beginning reading writing teks talk image

Knowledge and Skills Statement

Developing and sustaining foundational language skills: listening, speaking, reading, writing, and thinking--beginning reading and writing. The student develops word structure knowledge through phonological awareness, print concepts, phonics, and morphology to communicate, decode, and spell.

Use a decoding inventory assessment. Ask students to read a list of words that focuses on specific inflectional endings. The list of words can include words with one or multiple inflectional endings. Ask students to read the base word and then add the ending to the base word with a flash card to see if they can read the new word correctly. Record the number of words they read correctly for each category and use the following scoring guide:

Mastery—80%+ correct
Approaching—60%–79% correct
Intervention Needed—59% or less correct

Examples:

  • un: unwind, undo, unable, unhappy, unlucky, unusual, untie, uncertain, untrue, unwell, unfinished, unbroken, unafraid, unreal
  • re: rewind, redo, reread, remix, remove, rerun, replay, retell, retake, repack rewire, reset, repeat, rename, respray, reappear
  • dis: disable, disobey, disbelief, dislike, disappear, disagree, disloyal, discomfort, disservice, disrespect, disorder
  • s: pets, stops, trips, runs, floats, yells, lands, walks, picks, cooks, jumps, plays, laughs, gets, dogs, shops, skips
  • es: hikes, bakes, jokes, lakes, games, names, likes, piles, tales, holes, homes, crashes, dishes, buzzes, marches
  • ed: shouted, played, jumped, laughed, used, talked, walked, washed, called, worked, enjoyed, wanted, liked
  • ing: going, jumping, running, dancing, hopping, talking, singing, crying, leaving, carrying, skipping, floating, walking, stopping, laughing
  • er: louder, softer, slower, bigger, smaller, quieter, taller, wider, runner, lighter, better, wiser, mover, baker, singer, helper, toddler, faster, deeper
  • est: loudest, softest, slowest, biggest, smallest, quietest, tallest, widest, lightest, wisest, fastest, richest, deepest, poorest, smartest, youngest
Decoding is the process of translating written speech into verbal speech sounds by applying knowledge of letter-sound correspondences. It is the ability to recognize letters, apply their associated sounds, and blend the sounds to form words. Decoding applies to reading words, not comprehending word meaning.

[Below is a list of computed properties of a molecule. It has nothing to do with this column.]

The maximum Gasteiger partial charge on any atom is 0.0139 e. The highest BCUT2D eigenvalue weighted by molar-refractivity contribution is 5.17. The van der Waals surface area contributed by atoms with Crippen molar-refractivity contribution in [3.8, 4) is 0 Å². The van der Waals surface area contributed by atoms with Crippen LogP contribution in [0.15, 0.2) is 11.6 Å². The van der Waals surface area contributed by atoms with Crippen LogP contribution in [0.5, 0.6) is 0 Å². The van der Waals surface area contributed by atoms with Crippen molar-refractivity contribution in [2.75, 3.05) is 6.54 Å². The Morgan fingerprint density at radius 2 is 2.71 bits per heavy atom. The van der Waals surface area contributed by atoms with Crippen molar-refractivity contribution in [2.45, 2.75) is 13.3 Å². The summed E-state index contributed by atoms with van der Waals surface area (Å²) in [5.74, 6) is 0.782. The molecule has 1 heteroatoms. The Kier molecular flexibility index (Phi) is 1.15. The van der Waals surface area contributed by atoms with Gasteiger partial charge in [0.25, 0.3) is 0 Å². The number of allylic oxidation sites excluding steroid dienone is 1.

Inflectional endings are letters that are added to a base word and change the word meaning. In second grade, students should learn the three sounds that -ed can make (/ed/, /d/,/t/) and work on decoding words with inflectional endings -s, -es, -ed, - ing, -er, and -est fluently.
Phonetic knowledge is the understanding of sound-symbol relationships and spelling patterns.
Prefixes are groups of letters that are added to the beginning of a word to change its meaning. Prefixes such as re- (again), un- (not; the opposite of), and dis- (not) each have different meanings. For example, the word appear means to become visible. When students add the prefix re- to the beginning of appear (base word), the word reappear meaning “to become visible again is formed. Students must understand how the use of a prefix changes a base word.

Related 2009 Student Expectation

This student expectation is related to the following SE from the 2009 reading/language arts TEKS.

(2)  Reading/Beginning Reading Skills/Phonics. Students use the relationships between letters and sounds, spelling patterns, and morphological analysis to decode written English. Students will continue to apply earlier standards with greater depth in increasingly more complex texts. Students are expected to:
(D)  read words with common prefixes (e.g., un-, dis-) and suffixes (e.g., -ly, -less, -ful);
 


Research

1. International Literacy Association. (2018). Explaining phonics instruction: An educator’s guide [Literacy leadership brief]. Newark, DE: Author. Retrieved from https://literacyworldwide.org/docs/default-source/where-we-stand/ila-explaining-phonics-instruction-an-educators-guide.pdf

Summary: In this guide from the International Literacy Association, answers to the questions following questions are explored: (1) What is phonics?; (2) When are students ready to learn phonics?; and (3) How is phonics taught? 

2. What Works Clearinghouse. (n.d.). Foundational skills to support reading for understanding in kindergarten through 3rd grade: practice guide summary. Washington, DC: Institute of Education Science. Retrieved from https://ies.ed.gov/ncee/wwc/PracticeGuide/21

Summary: This practice guide provides four recommendations for teaching foundational reading skills to students in kindergarten through 3rd grade. Each recommendation includes implementation steps and solutions for common obstacles. The recommendations also summarize and rate supporting evidence. This guide is geared towards teachers, administrators, and other educators who want to improve their students’ foundational reading skills.